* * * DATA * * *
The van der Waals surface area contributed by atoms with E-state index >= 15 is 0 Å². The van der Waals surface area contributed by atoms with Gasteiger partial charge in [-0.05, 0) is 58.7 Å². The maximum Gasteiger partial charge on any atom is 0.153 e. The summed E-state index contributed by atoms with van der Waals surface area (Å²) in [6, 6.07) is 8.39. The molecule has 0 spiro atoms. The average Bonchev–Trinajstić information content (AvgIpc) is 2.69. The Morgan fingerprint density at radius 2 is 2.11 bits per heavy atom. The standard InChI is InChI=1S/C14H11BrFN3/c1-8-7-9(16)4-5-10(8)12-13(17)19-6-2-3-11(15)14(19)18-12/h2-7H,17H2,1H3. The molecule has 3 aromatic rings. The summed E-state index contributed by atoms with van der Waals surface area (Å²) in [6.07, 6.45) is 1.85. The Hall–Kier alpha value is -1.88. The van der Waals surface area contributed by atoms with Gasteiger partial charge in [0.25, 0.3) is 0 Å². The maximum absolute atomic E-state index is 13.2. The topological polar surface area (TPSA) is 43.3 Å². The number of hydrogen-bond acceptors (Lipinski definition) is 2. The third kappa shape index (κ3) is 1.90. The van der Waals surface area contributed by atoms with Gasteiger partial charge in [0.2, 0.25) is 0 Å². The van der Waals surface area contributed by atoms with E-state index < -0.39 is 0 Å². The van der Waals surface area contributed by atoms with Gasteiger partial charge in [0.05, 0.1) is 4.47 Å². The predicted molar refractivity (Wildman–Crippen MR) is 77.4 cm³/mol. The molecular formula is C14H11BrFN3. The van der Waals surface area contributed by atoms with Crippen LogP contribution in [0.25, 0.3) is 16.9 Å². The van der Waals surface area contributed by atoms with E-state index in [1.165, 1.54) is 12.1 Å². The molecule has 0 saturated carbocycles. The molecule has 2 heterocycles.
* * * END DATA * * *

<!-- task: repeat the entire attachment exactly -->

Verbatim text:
The van der Waals surface area contributed by atoms with E-state index >= 15 is 0 Å². The van der Waals surface area contributed by atoms with Gasteiger partial charge in [-0.05, 0) is 58.7 Å². The maximum Gasteiger partial charge on any atom is 0.153 e. The summed E-state index contributed by atoms with van der Waals surface area (Å²) in [6, 6.07) is 8.39. The molecule has 0 spiro atoms. The average Bonchev–Trinajstić information content (AvgIpc) is 2.69. The Morgan fingerprint density at radius 2 is 2.11 bits per heavy atom. The standard InChI is InChI=1S/C14H11BrFN3/c1-8-7-9(16)4-5-10(8)12-13(17)19-6-2-3-11(15)14(19)18-12/h2-7H,17H2,1H3. The molecule has 3 aromatic rings. The summed E-state index contributed by atoms with van der Waals surface area (Å²) in [6.07, 6.45) is 1.85. The Hall–Kier alpha value is -1.88. The van der Waals surface area contributed by atoms with Gasteiger partial charge in [0.25, 0.3) is 0 Å². The maximum absolute atomic E-state index is 13.2. The topological polar surface area (TPSA) is 43.3 Å². The number of hydrogen-bond acceptors (Lipinski definition) is 2. The third kappa shape index (κ3) is 1.90. The van der Waals surface area contributed by atoms with Gasteiger partial charge in [0.2, 0.25) is 0 Å². The van der Waals surface area contributed by atoms with E-state index < -0.39 is 0 Å². The van der Waals surface area contributed by atoms with Gasteiger partial charge in [0.05, 0.1) is 4.47 Å². The predicted molar refractivity (Wildman–Crippen MR) is 77.4 cm³/mol. The molecular formula is C14H11BrFN3. The van der Waals surface area contributed by atoms with Crippen LogP contribution in [0.25, 0.3) is 16.9 Å². The van der Waals surface area contributed by atoms with E-state index in [1.165, 1.54) is 12.1 Å². The molecule has 0 saturated carbocycles. The molecule has 2 heterocycles.